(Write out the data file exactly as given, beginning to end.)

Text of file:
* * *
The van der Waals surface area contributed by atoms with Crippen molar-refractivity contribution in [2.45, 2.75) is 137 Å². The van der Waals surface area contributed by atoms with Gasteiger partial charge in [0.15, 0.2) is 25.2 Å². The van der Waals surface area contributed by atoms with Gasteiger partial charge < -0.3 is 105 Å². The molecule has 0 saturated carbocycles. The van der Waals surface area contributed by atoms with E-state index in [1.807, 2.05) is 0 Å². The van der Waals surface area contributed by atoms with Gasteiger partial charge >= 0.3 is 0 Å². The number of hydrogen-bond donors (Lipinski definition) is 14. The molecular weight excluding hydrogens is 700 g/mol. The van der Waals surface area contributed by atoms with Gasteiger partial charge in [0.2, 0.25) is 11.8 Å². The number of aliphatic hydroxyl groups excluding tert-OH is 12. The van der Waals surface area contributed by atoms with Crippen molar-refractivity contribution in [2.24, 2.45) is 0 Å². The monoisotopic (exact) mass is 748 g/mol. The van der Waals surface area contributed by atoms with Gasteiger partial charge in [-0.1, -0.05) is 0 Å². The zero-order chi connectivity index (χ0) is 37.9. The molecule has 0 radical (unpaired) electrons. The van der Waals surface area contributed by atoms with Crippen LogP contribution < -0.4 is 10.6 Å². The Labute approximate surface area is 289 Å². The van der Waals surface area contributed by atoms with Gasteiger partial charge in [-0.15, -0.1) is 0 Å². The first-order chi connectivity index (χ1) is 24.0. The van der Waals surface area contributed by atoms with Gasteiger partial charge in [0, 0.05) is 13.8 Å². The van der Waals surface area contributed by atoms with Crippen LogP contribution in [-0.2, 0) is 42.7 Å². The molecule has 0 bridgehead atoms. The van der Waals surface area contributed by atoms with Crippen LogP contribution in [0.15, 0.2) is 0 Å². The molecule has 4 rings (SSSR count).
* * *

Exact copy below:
The van der Waals surface area contributed by atoms with Crippen molar-refractivity contribution in [2.45, 2.75) is 137 Å². The van der Waals surface area contributed by atoms with Gasteiger partial charge in [0.15, 0.2) is 25.2 Å². The van der Waals surface area contributed by atoms with Gasteiger partial charge < -0.3 is 105 Å². The molecule has 0 saturated carbocycles. The van der Waals surface area contributed by atoms with E-state index in [1.807, 2.05) is 0 Å². The van der Waals surface area contributed by atoms with Gasteiger partial charge >= 0.3 is 0 Å². The number of hydrogen-bond donors (Lipinski definition) is 14. The molecular weight excluding hydrogens is 700 g/mol. The van der Waals surface area contributed by atoms with Gasteiger partial charge in [0.2, 0.25) is 11.8 Å². The number of aliphatic hydroxyl groups excluding tert-OH is 12. The van der Waals surface area contributed by atoms with Crippen molar-refractivity contribution in [2.24, 2.45) is 0 Å². The monoisotopic (exact) mass is 748 g/mol. The van der Waals surface area contributed by atoms with Gasteiger partial charge in [-0.1, -0.05) is 0 Å². The zero-order chi connectivity index (χ0) is 37.9. The molecule has 0 radical (unpaired) electrons. The van der Waals surface area contributed by atoms with Crippen LogP contribution < -0.4 is 10.6 Å². The Labute approximate surface area is 289 Å². The van der Waals surface area contributed by atoms with Gasteiger partial charge in [-0.15, -0.1) is 0 Å². The first-order chi connectivity index (χ1) is 24.0. The van der Waals surface area contributed by atoms with Gasteiger partial charge in [0, 0.05) is 13.8 Å². The van der Waals surface area contributed by atoms with Crippen LogP contribution in [-0.2, 0) is 42.7 Å². The molecule has 0 bridgehead atoms. The van der Waals surface area contributed by atoms with Crippen LogP contribution in [0.15, 0.2) is 0 Å². The molecule has 4 rings (SSSR count).